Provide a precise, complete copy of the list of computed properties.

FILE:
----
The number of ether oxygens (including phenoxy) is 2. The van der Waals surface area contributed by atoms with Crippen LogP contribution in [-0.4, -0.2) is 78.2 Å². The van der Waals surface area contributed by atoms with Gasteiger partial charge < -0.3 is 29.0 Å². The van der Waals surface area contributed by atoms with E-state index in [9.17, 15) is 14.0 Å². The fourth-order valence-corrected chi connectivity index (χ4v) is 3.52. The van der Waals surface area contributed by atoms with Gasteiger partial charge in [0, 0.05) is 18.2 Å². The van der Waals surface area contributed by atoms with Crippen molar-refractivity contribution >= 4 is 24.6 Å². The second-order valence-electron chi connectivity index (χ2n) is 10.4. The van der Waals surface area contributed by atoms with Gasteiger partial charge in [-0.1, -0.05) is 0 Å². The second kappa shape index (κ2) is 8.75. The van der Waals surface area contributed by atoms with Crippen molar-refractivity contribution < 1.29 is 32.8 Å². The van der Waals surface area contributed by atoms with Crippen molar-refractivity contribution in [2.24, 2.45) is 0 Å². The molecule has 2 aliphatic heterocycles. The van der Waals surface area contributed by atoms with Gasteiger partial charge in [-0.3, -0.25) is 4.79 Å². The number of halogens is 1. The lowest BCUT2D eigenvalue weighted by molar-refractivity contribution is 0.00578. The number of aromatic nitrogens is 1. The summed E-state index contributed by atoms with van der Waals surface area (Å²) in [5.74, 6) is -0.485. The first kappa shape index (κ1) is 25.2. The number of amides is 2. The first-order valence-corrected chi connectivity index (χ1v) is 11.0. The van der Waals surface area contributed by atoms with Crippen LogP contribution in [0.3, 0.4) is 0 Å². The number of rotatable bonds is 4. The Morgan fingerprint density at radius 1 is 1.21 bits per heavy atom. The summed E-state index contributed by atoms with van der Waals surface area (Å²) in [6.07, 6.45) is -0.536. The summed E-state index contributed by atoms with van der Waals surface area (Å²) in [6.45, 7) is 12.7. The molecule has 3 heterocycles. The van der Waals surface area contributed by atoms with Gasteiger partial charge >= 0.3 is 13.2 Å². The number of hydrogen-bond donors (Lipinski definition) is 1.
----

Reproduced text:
The number of ether oxygens (including phenoxy) is 2. The van der Waals surface area contributed by atoms with Crippen LogP contribution in [-0.4, -0.2) is 78.2 Å². The van der Waals surface area contributed by atoms with Gasteiger partial charge < -0.3 is 29.0 Å². The van der Waals surface area contributed by atoms with E-state index in [9.17, 15) is 14.0 Å². The fourth-order valence-corrected chi connectivity index (χ4v) is 3.52. The van der Waals surface area contributed by atoms with Gasteiger partial charge in [0, 0.05) is 18.2 Å². The van der Waals surface area contributed by atoms with Crippen molar-refractivity contribution >= 4 is 24.6 Å². The second-order valence-electron chi connectivity index (χ2n) is 10.4. The van der Waals surface area contributed by atoms with Gasteiger partial charge in [-0.1, -0.05) is 0 Å². The second kappa shape index (κ2) is 8.75. The van der Waals surface area contributed by atoms with Crippen molar-refractivity contribution < 1.29 is 32.8 Å². The van der Waals surface area contributed by atoms with Crippen molar-refractivity contribution in [2.24, 2.45) is 0 Å². The molecule has 2 aliphatic heterocycles. The van der Waals surface area contributed by atoms with Gasteiger partial charge in [-0.3, -0.25) is 4.79 Å². The number of halogens is 1. The lowest BCUT2D eigenvalue weighted by molar-refractivity contribution is 0.00578. The number of aromatic nitrogens is 1. The summed E-state index contributed by atoms with van der Waals surface area (Å²) in [5.74, 6) is -0.485. The first kappa shape index (κ1) is 25.2. The number of amides is 2. The first-order valence-corrected chi connectivity index (χ1v) is 11.0. The van der Waals surface area contributed by atoms with Crippen LogP contribution in [0.3, 0.4) is 0 Å². The number of rotatable bonds is 4. The Morgan fingerprint density at radius 1 is 1.21 bits per heavy atom. The summed E-state index contributed by atoms with van der Waals surface area (Å²) in [6.07, 6.45) is -0.536. The summed E-state index contributed by atoms with van der Waals surface area (Å²) in [6.45, 7) is 12.7. The molecule has 3 heterocycles. The van der Waals surface area contributed by atoms with Gasteiger partial charge >= 0.3 is 13.2 Å². The number of hydrogen-bond donors (Lipinski definition) is 1.